Cystic Fibrosis Microorganisms Survive On Little To No Oxygen
Microbes contributing to cystic fibrosis (CF) are able to survive in saliva and mucus that is chemically heterogeneous, including significant portions that are largely devoid of oxygen, according to a study published this week in the online open-access journal mBio.
The study, which evaluated sputum samples from 22 pediatric CF patients, found that the microbiologic environment can differ between patients, and even within the same patient at different points in time.
Researchers also noted that a number of samples contained the gas hydrogen sulfide, a form of sulfur that reacts with and removes oxygen from the environment. Patients who had detectable hydrogen sulfide in their sputum tended to have less severe disease symptoms.
Diversity And Adaptation
The findings shed a light on the conditions under which CF microbes can survive, said senior study coauthor Dianne K. Newman, PhD, professor of biology and geobiology at the California Institute of Technology.
“The diversity and adaptation of disease-causing microorganisms within the CF lung environment, in part, is what renders CF infections so difficult to eradicate,” Newman said. “Few studies have attempted to characterize the chemistry of mucus collecting in CF airways, yet such measurements are essential if we are to understand how microorganisms survive in the lung and impact the microenvironment.”
For the study, researchers employed tools called microsensors, normally used for environmental research, to measure high-resolution profiles of the oxygen and sulfide levels of 48 fresh sputum samples from 22 pediatric CF patients seen at Children’s Hospital Los Angeles.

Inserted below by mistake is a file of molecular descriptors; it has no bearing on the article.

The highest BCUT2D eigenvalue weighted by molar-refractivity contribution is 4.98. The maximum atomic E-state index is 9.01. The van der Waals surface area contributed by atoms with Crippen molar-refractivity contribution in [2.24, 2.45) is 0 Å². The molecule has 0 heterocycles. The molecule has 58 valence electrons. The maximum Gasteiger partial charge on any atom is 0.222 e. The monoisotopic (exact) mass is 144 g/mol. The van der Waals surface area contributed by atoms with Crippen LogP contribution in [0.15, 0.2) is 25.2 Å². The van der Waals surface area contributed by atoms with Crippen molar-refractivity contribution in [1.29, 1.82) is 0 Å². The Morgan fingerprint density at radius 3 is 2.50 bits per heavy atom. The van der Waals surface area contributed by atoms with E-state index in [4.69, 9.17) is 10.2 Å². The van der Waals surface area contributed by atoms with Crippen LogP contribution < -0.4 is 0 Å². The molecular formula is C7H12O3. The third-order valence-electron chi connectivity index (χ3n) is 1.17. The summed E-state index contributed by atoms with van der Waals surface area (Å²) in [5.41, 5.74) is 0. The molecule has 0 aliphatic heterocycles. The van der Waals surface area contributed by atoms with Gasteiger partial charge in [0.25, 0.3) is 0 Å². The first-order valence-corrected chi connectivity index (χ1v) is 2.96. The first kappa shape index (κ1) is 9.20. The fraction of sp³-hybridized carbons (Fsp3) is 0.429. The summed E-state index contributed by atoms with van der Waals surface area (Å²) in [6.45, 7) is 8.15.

They also looked at the samples’ chemistry and their oxidation-reduction potential, a measurement of an environment’s tendency to give or receive electrons. They found that the samples had just a very thin layer of oxygen at the surface, but the bulk of the samples were depleted of oxygen.
Metabolic Survival Strategies
Of the samples profiled, 32 also were cultured for dominant CF disease-causing microorganisms by the hospital’s clinical microbiology laboratory. Thirteen samples harbored Pseudonomas aeruginosa, 12 had Staphylococcus aureus, five were positive for both and two had neither.
“We found oxygen only at the very narrow interface between the air and samples,” said senior study coauthor Wiebke Ziebis, PhD, associate professor of biological sciences at the University of Southern California in Los Angeles. “It’s not only a stratified environment, with different microbial communities at different depths of the sputum, but also temporarily dynamic; there were differences not only between patients but also at different time points for the same patients.”
Cystic fibrosis, which affects about 70,000 individuals worldwide, is a genetic disorder that affects the cells that produce mucus, sweat and digestive juices. These secretions are normally thin, but because of a defective gene, in CF they become thick and sticky. People living with CF are susceptible to chronic lung infection because of their inability to clear thickened mucus from the airways.
Further study is needed to determine whether particular metabolic fingerprints correlate with disease progression and, if so, which treatments would be most effective under these conditions, the authors said.
“A greater diversity of metabolic survival strategies need to be considered and understood, including ones that operate solely under no-oxygen conditions, because that represents an important reservoir within this habitat,” Newman said.